Oil demand increasing, says energy watchdog

Oil demand increasing, says energy watchdog

PARIS - Agence France Presse
The IEA, Western countries’ energy watchdog, slightly raised its outlook for growth of oil demand this year, but warned on May 11 that risks of a shock from Iran persist, despite easing prices and a supply boost by OPEC.

The International Energy Agency said oil demand in 2012 would increase by 0.8 million barrels per day (mbd) to 90.0 mbd, with consumption in emerging countries “more than offsetting” declining demand in richer OECD countries.

The IEA noted that oil prices had dropped sharply in April amid poor economic data from the US and Europe and an apparent easing of tensions between Iran and the West.

The IEA said that OPEC nations had begun to boost oil supplies in April in order to meet any potential supply shocks owing to tensions with Iran. But despite easing tensions on the market, the IEA said “there is no room for complacency: the path of market fundamentals for the rest of the year remains highly uncertain and geopolitical risks will likely continue to keep prices high.”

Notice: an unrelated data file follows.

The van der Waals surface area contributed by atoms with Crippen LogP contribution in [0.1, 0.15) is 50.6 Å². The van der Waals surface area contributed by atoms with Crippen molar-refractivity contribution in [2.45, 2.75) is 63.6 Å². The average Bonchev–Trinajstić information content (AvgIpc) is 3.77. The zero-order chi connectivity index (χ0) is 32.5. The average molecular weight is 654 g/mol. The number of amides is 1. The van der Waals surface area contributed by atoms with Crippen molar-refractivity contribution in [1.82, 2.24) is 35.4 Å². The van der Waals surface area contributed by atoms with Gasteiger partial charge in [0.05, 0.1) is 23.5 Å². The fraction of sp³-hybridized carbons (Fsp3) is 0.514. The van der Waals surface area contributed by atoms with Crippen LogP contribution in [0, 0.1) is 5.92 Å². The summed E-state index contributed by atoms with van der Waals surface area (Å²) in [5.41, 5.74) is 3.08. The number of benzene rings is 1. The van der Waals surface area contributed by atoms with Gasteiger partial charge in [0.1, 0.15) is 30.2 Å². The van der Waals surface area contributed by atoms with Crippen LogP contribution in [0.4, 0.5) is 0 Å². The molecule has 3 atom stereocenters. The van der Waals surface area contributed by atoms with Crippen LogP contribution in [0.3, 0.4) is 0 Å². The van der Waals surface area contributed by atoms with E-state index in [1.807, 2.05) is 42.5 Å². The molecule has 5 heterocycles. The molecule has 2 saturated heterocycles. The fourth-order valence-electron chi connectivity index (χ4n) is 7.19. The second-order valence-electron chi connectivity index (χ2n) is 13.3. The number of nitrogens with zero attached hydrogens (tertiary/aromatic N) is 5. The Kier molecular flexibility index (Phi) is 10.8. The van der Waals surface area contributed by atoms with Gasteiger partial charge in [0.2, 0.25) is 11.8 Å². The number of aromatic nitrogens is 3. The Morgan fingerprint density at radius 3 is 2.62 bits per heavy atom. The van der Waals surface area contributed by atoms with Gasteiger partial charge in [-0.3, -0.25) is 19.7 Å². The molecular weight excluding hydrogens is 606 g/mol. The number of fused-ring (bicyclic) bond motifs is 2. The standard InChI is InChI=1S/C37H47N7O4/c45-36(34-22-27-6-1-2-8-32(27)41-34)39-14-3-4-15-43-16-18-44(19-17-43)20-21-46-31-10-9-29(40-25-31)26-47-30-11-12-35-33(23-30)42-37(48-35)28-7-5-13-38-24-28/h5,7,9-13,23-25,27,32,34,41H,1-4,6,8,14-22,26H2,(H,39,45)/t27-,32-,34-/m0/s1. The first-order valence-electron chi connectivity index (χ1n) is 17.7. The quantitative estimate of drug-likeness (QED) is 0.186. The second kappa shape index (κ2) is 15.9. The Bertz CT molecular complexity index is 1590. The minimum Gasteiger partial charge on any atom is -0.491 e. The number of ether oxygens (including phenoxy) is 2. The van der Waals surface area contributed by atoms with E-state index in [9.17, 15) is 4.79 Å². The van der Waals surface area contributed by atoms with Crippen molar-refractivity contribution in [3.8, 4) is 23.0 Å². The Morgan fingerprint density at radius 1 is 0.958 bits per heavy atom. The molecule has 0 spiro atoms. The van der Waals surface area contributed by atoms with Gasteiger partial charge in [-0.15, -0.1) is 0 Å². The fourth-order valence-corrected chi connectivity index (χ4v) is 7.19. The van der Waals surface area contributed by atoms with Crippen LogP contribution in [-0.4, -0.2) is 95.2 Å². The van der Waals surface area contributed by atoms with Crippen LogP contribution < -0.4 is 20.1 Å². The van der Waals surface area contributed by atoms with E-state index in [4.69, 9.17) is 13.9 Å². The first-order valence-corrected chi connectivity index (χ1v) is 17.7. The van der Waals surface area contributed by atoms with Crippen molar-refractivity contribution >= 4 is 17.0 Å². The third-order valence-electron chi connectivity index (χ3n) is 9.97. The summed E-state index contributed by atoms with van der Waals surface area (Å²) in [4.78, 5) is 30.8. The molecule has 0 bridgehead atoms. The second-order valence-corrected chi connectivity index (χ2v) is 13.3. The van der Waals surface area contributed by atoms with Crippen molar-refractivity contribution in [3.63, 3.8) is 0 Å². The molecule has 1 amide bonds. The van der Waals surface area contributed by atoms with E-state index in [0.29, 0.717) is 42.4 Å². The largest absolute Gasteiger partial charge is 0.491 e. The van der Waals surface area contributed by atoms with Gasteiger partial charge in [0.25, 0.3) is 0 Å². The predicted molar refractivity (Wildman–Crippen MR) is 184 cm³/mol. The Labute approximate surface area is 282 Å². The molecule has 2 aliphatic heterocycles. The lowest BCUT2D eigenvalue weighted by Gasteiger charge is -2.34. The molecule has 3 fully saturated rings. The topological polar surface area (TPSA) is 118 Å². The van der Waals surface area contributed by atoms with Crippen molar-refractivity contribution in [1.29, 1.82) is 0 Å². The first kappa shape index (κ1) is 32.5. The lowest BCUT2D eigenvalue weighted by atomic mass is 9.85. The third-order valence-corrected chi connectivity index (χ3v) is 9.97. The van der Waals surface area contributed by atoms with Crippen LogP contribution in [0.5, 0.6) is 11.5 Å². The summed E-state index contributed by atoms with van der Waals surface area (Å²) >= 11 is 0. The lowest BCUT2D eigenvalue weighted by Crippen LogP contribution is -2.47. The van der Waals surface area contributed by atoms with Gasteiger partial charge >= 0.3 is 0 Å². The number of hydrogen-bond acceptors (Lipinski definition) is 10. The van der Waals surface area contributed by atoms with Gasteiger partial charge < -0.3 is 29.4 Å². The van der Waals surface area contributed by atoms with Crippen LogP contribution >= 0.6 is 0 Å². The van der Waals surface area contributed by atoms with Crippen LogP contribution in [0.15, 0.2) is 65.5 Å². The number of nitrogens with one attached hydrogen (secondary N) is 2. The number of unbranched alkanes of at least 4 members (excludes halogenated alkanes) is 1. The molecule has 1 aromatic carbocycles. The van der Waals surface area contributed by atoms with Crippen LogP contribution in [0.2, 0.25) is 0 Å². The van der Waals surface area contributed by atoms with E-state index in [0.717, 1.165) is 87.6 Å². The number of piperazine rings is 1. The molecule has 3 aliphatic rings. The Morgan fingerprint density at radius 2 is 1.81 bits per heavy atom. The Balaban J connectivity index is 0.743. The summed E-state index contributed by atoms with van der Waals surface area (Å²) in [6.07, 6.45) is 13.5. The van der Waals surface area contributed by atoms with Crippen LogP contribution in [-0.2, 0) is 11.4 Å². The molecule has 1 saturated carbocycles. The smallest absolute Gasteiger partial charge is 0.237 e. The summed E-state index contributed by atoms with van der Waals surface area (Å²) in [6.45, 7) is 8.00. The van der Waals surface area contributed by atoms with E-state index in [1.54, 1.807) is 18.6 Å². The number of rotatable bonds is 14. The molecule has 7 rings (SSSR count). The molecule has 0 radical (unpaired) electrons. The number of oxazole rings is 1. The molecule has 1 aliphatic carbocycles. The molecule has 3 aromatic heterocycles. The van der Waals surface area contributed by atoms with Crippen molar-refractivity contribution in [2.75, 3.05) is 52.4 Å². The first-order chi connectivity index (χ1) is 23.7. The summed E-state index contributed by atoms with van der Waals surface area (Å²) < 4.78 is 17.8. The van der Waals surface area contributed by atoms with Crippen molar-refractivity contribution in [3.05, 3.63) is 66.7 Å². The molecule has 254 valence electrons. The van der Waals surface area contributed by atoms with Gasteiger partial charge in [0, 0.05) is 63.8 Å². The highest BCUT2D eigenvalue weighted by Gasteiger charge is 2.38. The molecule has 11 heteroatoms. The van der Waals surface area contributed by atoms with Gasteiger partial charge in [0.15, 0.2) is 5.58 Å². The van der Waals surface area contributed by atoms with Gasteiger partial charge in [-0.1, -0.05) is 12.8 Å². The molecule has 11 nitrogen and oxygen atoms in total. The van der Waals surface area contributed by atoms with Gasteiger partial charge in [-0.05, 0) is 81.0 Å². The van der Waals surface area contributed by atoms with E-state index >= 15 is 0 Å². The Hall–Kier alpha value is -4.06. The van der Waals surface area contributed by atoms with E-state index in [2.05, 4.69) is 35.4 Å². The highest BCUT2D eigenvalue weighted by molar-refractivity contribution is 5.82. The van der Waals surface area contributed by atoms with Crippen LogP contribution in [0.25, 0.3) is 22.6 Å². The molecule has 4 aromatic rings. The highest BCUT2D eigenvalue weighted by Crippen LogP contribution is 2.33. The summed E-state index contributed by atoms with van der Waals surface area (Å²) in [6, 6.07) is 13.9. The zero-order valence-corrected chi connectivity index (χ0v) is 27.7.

Oil prices fell in Asian trade Friday, weighed down by disappointing Chinese trade data and the increase in crude production by the OPEC cartel, analysts said.

 New York’s main contract, West Texas Intermediate crude for delivery in June, was down 96 cents to $96.12 per barrel while Brent North Sea crude for June shed 84 cents to $111.89 in the afternoon.